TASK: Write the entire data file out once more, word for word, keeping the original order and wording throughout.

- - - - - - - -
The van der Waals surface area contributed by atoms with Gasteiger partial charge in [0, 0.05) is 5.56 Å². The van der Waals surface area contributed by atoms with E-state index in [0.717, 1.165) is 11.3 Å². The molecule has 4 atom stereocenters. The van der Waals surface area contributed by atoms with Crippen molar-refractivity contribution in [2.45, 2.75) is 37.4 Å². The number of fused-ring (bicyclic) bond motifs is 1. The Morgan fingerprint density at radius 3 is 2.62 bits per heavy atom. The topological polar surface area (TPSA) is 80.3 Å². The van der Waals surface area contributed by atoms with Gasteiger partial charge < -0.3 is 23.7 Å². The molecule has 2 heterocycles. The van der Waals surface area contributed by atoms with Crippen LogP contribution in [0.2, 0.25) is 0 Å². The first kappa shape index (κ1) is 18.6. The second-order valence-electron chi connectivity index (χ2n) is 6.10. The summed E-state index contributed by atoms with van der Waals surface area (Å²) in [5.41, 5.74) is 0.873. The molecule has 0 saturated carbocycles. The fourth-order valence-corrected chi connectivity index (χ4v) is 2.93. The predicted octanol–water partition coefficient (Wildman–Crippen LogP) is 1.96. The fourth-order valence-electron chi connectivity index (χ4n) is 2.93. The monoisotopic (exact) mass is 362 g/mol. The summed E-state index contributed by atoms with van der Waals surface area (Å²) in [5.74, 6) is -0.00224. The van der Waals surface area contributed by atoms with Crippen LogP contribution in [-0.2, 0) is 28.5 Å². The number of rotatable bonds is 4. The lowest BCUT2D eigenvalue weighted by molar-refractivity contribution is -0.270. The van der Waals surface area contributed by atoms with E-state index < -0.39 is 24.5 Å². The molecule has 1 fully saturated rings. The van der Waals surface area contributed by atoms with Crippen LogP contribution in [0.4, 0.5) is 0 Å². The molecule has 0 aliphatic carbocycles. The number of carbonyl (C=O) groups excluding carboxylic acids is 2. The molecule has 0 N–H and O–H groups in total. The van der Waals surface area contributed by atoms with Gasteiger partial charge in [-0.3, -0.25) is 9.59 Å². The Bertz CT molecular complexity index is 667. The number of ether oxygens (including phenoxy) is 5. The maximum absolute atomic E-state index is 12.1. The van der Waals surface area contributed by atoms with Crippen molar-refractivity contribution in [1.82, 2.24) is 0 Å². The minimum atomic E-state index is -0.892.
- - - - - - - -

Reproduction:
The van der Waals surface area contributed by atoms with Gasteiger partial charge in [0, 0.05) is 5.56 Å². The van der Waals surface area contributed by atoms with E-state index in [0.717, 1.165) is 11.3 Å². The molecule has 4 atom stereocenters. The van der Waals surface area contributed by atoms with Crippen molar-refractivity contribution in [2.45, 2.75) is 37.4 Å². The number of fused-ring (bicyclic) bond motifs is 1. The Morgan fingerprint density at radius 3 is 2.62 bits per heavy atom. The topological polar surface area (TPSA) is 80.3 Å². The van der Waals surface area contributed by atoms with Gasteiger partial charge < -0.3 is 23.7 Å². The molecule has 2 heterocycles. The van der Waals surface area contributed by atoms with Crippen LogP contribution in [0.2, 0.25) is 0 Å². The first kappa shape index (κ1) is 18.6. The second-order valence-electron chi connectivity index (χ2n) is 6.10. The summed E-state index contributed by atoms with van der Waals surface area (Å²) in [5.41, 5.74) is 0.873. The molecule has 0 saturated carbocycles. The fourth-order valence-corrected chi connectivity index (χ4v) is 2.93. The predicted octanol–water partition coefficient (Wildman–Crippen LogP) is 1.96. The fourth-order valence-electron chi connectivity index (χ4n) is 2.93. The monoisotopic (exact) mass is 362 g/mol. The summed E-state index contributed by atoms with van der Waals surface area (Å²) in [5.74, 6) is -0.00224. The van der Waals surface area contributed by atoms with Crippen LogP contribution in [-0.2, 0) is 28.5 Å². The number of rotatable bonds is 4. The lowest BCUT2D eigenvalue weighted by molar-refractivity contribution is -0.270. The van der Waals surface area contributed by atoms with E-state index < -0.39 is 24.5 Å². The molecule has 1 fully saturated rings. The van der Waals surface area contributed by atoms with Crippen LogP contribution in [0.4, 0.5) is 0 Å². The molecule has 0 aliphatic carbocycles. The number of carbonyl (C=O) groups excluding carboxylic acids is 2. The molecule has 0 N–H and O–H groups in total. The van der Waals surface area contributed by atoms with Gasteiger partial charge in [-0.3, -0.25) is 9.59 Å². The Bertz CT molecular complexity index is 667. The number of ether oxygens (including phenoxy) is 5. The maximum absolute atomic E-state index is 12.1. The van der Waals surface area contributed by atoms with Crippen molar-refractivity contribution in [1.82, 2.24) is 0 Å². The minimum atomic E-state index is -0.892.